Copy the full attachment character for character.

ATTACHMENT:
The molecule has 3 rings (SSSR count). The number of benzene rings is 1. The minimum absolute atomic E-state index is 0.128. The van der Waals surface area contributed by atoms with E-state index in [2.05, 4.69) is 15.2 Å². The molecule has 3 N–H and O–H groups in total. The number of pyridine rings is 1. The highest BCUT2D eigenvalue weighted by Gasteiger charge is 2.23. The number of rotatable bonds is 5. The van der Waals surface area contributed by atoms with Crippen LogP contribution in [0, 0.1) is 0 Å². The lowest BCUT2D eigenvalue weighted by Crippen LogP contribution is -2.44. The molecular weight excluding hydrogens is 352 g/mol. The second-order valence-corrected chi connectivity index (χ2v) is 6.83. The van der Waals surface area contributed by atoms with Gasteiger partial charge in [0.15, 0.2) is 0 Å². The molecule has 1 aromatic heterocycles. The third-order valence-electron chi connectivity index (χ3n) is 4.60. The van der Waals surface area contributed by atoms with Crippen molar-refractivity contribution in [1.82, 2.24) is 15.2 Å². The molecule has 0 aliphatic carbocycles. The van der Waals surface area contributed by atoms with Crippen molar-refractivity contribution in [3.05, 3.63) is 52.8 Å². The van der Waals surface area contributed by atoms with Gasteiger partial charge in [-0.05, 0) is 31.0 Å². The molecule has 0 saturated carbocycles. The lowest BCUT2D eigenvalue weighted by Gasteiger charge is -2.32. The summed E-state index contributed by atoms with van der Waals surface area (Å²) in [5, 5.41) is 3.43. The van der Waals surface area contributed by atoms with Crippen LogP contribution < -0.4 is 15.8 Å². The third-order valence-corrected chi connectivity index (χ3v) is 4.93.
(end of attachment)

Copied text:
The molecule has 3 rings (SSSR count). The number of benzene rings is 1. The minimum absolute atomic E-state index is 0.128. The van der Waals surface area contributed by atoms with E-state index in [2.05, 4.69) is 15.2 Å². The molecule has 3 N–H and O–H groups in total. The number of pyridine rings is 1. The highest BCUT2D eigenvalue weighted by Gasteiger charge is 2.23. The number of rotatable bonds is 5. The van der Waals surface area contributed by atoms with Crippen LogP contribution in [0, 0.1) is 0 Å². The lowest BCUT2D eigenvalue weighted by Crippen LogP contribution is -2.44. The molecular weight excluding hydrogens is 352 g/mol. The second-order valence-corrected chi connectivity index (χ2v) is 6.83. The van der Waals surface area contributed by atoms with Gasteiger partial charge in [0.15, 0.2) is 0 Å². The molecule has 1 aromatic heterocycles. The third-order valence-electron chi connectivity index (χ3n) is 4.60. The van der Waals surface area contributed by atoms with Crippen molar-refractivity contribution in [1.82, 2.24) is 15.2 Å². The molecule has 0 aliphatic carbocycles. The van der Waals surface area contributed by atoms with Crippen molar-refractivity contribution in [3.05, 3.63) is 52.8 Å². The van der Waals surface area contributed by atoms with Gasteiger partial charge in [-0.05, 0) is 31.0 Å². The molecule has 0 saturated carbocycles. The lowest BCUT2D eigenvalue weighted by Gasteiger charge is -2.32. The summed E-state index contributed by atoms with van der Waals surface area (Å²) in [5, 5.41) is 3.43. The van der Waals surface area contributed by atoms with Crippen LogP contribution < -0.4 is 15.8 Å². The third-order valence-corrected chi connectivity index (χ3v) is 4.93.